(Sorry if it sounds like I’m preaching here. Truth is, I’m clarifying for my own benefit a point that on the one hand I hold to be of ultimate importance, yet on the other, have no doubt that I could practice better and more consistently in my own life.  I am not on the “outside” of this one, with a megaphone in hand.  It’s much more like I’m having a serious and highly personal conversation with myself, and inviting you to join in because both the sentiment/ ideal and the struggle to truly embrace it, are universal. I am simply inviting you to listen in on the conversation, because the subject is important. (And if you are taking the time to read this, I am hugely appreciative.)

Without further ado, here is Jackson’s essay.  The words are his, any “illustration” or related captions, mine.

Topic B (Freshman)

Choose an issue of importance to you—the issue could be personal, school related, local, political, or international in scope—and write an essay in which you explain the significance of that issue to yourself, your family, your community, or your generation.

An issue that is prevalent in our society today is that of gay marriage.  Should marriage by homosexuals be acknowledged under the law, or should marriage in American society be reserved solely for heterosexuals? Gay marriage is a touchy subject, but having a gay uncle who is a real person, with real emotions, and not just a caricature on a television show, I have come to understand that they should be allowed to get married and adopt kids.

I grew up in Arlington, Texas, and attend Baptist church every Sunday like many good Christians. I know that many of the people I go to church with are nice and loving people, but their inability to see gays as anything but objects of derision, and not flesh and blood people, causes them to have anything but a Christian-like attitude toward people like my uncle.

L to R: Brother Whitney, Lisa, and Cowboy Paul.


My Uncle Paul and mother grew up in the heart of Miami, Florida in the late 70’s.

Anita Bryant, undertaking the long and rocky road to Glamor. Advertisement, Miami News, 1971.

Lisa and me, at parents’ 50th Wedding Anniversary Celebration.

No one would even begin talking about gay sex until the early 80’s, and that discussion sadly only involved AIDS and its massive infliction on the burgeoning gay population. During this time period in his late 20’s, my Uncle Paul came “out of the closet”, and told everyone he was a homosexual.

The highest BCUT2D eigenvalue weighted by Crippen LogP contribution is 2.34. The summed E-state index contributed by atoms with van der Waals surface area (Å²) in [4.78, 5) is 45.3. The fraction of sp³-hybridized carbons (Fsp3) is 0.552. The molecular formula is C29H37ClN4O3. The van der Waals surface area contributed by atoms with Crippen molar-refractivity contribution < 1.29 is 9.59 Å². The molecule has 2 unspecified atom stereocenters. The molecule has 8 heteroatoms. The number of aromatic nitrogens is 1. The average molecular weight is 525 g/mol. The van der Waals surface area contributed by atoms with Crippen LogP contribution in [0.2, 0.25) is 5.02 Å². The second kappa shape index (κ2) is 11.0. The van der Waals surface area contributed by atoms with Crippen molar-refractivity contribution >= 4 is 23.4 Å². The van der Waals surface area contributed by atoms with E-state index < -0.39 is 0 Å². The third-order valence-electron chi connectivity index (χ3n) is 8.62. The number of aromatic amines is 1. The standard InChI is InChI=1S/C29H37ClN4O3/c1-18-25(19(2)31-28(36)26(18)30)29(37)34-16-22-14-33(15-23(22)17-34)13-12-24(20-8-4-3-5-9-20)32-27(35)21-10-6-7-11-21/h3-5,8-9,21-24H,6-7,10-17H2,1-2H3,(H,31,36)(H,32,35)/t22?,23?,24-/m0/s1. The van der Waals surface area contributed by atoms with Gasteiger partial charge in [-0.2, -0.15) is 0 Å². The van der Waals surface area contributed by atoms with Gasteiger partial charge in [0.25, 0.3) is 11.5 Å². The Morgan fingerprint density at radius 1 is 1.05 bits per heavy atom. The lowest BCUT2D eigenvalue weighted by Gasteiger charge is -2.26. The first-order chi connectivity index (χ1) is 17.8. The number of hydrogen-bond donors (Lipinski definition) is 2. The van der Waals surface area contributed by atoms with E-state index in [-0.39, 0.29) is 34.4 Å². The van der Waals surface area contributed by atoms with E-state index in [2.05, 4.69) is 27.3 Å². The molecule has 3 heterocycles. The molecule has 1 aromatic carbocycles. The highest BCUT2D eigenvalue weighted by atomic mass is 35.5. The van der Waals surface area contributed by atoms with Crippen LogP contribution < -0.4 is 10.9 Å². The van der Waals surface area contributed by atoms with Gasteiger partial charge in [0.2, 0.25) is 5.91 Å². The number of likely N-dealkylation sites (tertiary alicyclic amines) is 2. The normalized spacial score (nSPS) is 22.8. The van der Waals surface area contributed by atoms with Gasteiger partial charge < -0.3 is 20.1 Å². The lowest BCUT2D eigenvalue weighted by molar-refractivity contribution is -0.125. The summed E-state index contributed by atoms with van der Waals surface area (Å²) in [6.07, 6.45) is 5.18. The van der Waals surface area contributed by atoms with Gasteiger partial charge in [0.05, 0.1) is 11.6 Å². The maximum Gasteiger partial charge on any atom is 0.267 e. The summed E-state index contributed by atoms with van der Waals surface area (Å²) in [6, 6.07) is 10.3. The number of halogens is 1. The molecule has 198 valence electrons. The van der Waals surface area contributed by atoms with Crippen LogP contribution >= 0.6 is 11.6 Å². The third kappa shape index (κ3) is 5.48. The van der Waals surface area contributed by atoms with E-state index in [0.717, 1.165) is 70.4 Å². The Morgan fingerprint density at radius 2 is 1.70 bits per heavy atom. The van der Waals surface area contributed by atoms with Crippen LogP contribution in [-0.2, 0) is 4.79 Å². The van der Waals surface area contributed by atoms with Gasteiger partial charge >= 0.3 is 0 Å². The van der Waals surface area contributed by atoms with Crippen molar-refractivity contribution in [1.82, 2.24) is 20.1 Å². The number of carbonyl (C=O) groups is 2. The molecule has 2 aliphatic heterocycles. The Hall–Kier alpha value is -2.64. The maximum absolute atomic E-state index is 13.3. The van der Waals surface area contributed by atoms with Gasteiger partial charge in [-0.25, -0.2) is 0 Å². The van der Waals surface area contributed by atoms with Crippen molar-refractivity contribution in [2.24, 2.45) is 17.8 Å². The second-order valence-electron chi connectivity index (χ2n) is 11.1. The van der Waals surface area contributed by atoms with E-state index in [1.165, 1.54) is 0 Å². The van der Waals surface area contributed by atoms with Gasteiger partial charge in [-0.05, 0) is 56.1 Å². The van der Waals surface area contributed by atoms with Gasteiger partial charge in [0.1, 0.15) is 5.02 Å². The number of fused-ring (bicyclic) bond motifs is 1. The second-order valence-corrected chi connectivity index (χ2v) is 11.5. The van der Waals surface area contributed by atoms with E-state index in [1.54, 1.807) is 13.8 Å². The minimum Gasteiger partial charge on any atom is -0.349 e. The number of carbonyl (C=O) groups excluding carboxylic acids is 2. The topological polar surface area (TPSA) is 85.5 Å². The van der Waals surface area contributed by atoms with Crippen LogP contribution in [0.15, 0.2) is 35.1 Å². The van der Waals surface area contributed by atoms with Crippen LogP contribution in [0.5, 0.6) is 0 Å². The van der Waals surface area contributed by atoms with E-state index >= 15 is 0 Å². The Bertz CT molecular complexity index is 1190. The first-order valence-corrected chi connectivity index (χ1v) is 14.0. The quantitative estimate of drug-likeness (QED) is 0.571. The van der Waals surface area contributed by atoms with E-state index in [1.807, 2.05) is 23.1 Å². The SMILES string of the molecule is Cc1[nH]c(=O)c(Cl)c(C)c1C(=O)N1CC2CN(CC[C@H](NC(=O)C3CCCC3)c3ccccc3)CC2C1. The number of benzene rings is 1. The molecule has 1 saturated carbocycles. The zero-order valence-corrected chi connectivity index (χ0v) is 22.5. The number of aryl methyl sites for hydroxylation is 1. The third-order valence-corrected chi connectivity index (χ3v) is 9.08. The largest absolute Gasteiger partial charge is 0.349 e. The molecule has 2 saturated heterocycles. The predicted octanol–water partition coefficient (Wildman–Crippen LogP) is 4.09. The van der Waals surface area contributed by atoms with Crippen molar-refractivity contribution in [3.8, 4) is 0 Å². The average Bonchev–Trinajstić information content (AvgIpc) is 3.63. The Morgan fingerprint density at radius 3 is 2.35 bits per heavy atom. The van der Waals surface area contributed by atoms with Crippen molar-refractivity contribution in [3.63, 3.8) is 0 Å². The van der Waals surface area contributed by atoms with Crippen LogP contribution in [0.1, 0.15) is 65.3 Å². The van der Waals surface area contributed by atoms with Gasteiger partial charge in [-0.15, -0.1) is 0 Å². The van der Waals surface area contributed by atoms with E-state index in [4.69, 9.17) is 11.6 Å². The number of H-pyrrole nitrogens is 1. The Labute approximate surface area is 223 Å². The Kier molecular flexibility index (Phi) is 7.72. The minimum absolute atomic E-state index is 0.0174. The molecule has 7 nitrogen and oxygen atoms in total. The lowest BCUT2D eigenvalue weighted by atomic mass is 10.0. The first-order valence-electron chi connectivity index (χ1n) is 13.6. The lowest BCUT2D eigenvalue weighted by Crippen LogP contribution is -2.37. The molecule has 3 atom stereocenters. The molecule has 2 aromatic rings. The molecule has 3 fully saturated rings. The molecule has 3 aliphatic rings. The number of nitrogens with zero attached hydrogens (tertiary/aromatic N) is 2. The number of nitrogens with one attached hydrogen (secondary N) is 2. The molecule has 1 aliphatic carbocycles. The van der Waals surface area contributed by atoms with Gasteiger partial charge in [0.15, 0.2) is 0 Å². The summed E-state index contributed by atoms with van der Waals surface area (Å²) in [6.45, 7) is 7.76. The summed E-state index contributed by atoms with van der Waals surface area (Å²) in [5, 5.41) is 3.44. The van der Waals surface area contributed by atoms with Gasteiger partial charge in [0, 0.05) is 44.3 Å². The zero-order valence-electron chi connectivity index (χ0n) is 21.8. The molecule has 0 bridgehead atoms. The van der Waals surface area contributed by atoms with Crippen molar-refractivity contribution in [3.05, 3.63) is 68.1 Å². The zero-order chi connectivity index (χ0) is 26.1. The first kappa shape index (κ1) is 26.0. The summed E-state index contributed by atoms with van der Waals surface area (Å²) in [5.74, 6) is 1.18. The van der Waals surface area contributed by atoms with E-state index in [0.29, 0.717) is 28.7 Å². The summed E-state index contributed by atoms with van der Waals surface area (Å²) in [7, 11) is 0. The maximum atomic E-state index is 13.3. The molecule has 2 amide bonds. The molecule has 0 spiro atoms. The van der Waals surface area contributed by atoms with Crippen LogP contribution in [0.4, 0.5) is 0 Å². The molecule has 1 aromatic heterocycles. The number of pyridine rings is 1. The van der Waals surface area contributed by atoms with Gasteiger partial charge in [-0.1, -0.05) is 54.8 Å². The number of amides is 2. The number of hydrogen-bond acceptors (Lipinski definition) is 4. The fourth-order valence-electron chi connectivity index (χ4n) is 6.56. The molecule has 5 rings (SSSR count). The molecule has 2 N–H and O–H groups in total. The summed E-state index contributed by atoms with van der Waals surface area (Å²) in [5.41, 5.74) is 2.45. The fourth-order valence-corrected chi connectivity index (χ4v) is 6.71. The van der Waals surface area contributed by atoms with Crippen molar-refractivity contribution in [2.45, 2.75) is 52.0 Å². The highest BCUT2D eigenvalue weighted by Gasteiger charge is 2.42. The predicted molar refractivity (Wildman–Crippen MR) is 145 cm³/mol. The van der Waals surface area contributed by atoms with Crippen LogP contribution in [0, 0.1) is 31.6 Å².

That man who came out of the closet is the reason I got baptized and wanted to be closer to Jesus.  Uncle Paul shows the love of Jesus better than anyone I know; he carries the light of Jesus everywhere he goes. If he can lead a boy from Texas to become a Christian than why can’t he marry the man he loves if they both want to?  God has given all of us the promise of happiness on earth if we believe in Him.  The pursuit of happiness through marriage should not be reserved for heterosexual Christians when God has clearly made this entire other group also in His image.

My uncle marrying another man, I promise, won’t hurt anyone, and most people won’t even know he’s married unless they make an effort to look at his ring finger.  (And if someone wants to look at his ring finger so they can judge, than that person is acting hatefully and is probably unhappy with his or her own life.)   I am not making a commentary on whether being gay is “wrong” or “right”.   Jesus teaches us that just because you’re gay doesn’t mean you’re evil, or that you’re “going straight to hell in a hand basket”, as my mother is fond of saying.  Having attended a Southern Baptist church my whole life I can say without a doubt there is more evil in some of the people I see singing and praying than in the gays they presume to judge.  However, in that same church I have come to know people who do their very best every day to walk with Christ, to live and love according to the example he set for us.   My Uncle Paul is like those people.